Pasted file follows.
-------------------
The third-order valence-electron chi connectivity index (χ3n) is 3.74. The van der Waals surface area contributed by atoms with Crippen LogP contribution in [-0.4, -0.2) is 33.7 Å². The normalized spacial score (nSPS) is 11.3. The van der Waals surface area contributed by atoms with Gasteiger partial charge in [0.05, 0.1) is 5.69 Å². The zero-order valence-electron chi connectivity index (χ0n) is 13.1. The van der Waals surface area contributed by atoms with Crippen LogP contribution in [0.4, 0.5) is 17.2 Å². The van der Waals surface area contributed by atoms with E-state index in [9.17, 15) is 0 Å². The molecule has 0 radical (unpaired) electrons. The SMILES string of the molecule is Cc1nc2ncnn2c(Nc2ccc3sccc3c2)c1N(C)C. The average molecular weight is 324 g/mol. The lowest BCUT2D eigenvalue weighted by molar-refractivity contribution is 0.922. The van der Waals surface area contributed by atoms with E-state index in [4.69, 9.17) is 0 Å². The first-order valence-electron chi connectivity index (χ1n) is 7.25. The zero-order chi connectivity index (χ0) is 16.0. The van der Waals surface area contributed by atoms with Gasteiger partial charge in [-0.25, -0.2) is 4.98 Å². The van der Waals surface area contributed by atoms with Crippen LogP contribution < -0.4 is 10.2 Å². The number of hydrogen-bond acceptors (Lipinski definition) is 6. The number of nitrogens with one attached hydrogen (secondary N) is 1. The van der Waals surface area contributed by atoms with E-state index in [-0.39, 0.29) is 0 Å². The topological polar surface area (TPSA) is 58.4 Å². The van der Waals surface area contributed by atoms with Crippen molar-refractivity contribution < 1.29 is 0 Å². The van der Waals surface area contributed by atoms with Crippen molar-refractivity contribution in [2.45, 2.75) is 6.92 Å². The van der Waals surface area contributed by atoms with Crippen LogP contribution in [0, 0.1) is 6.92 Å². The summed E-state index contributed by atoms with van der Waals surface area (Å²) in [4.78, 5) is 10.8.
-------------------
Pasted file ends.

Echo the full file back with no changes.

The third-order valence-electron chi connectivity index (χ3n) is 3.74. The van der Waals surface area contributed by atoms with Crippen LogP contribution in [-0.4, -0.2) is 33.7 Å². The normalized spacial score (nSPS) is 11.3. The van der Waals surface area contributed by atoms with Gasteiger partial charge in [0.05, 0.1) is 5.69 Å². The zero-order valence-electron chi connectivity index (χ0n) is 13.1. The van der Waals surface area contributed by atoms with Crippen LogP contribution in [0.4, 0.5) is 17.2 Å². The van der Waals surface area contributed by atoms with E-state index in [9.17, 15) is 0 Å². The molecule has 0 radical (unpaired) electrons. The SMILES string of the molecule is Cc1nc2ncnn2c(Nc2ccc3sccc3c2)c1N(C)C. The average molecular weight is 324 g/mol. The lowest BCUT2D eigenvalue weighted by molar-refractivity contribution is 0.922. The van der Waals surface area contributed by atoms with E-state index in [4.69, 9.17) is 0 Å². The first-order valence-electron chi connectivity index (χ1n) is 7.25. The zero-order chi connectivity index (χ0) is 16.0. The van der Waals surface area contributed by atoms with Gasteiger partial charge in [-0.25, -0.2) is 4.98 Å². The van der Waals surface area contributed by atoms with Crippen LogP contribution < -0.4 is 10.2 Å². The number of hydrogen-bond acceptors (Lipinski definition) is 6. The number of nitrogens with one attached hydrogen (secondary N) is 1. The van der Waals surface area contributed by atoms with E-state index in [-0.39, 0.29) is 0 Å². The topological polar surface area (TPSA) is 58.4 Å². The van der Waals surface area contributed by atoms with Crippen molar-refractivity contribution < 1.29 is 0 Å². The van der Waals surface area contributed by atoms with Crippen molar-refractivity contribution in [2.45, 2.75) is 6.92 Å². The van der Waals surface area contributed by atoms with Crippen LogP contribution in [0, 0.1) is 6.92 Å². The summed E-state index contributed by atoms with van der Waals surface area (Å²) in [4.78, 5) is 10.8.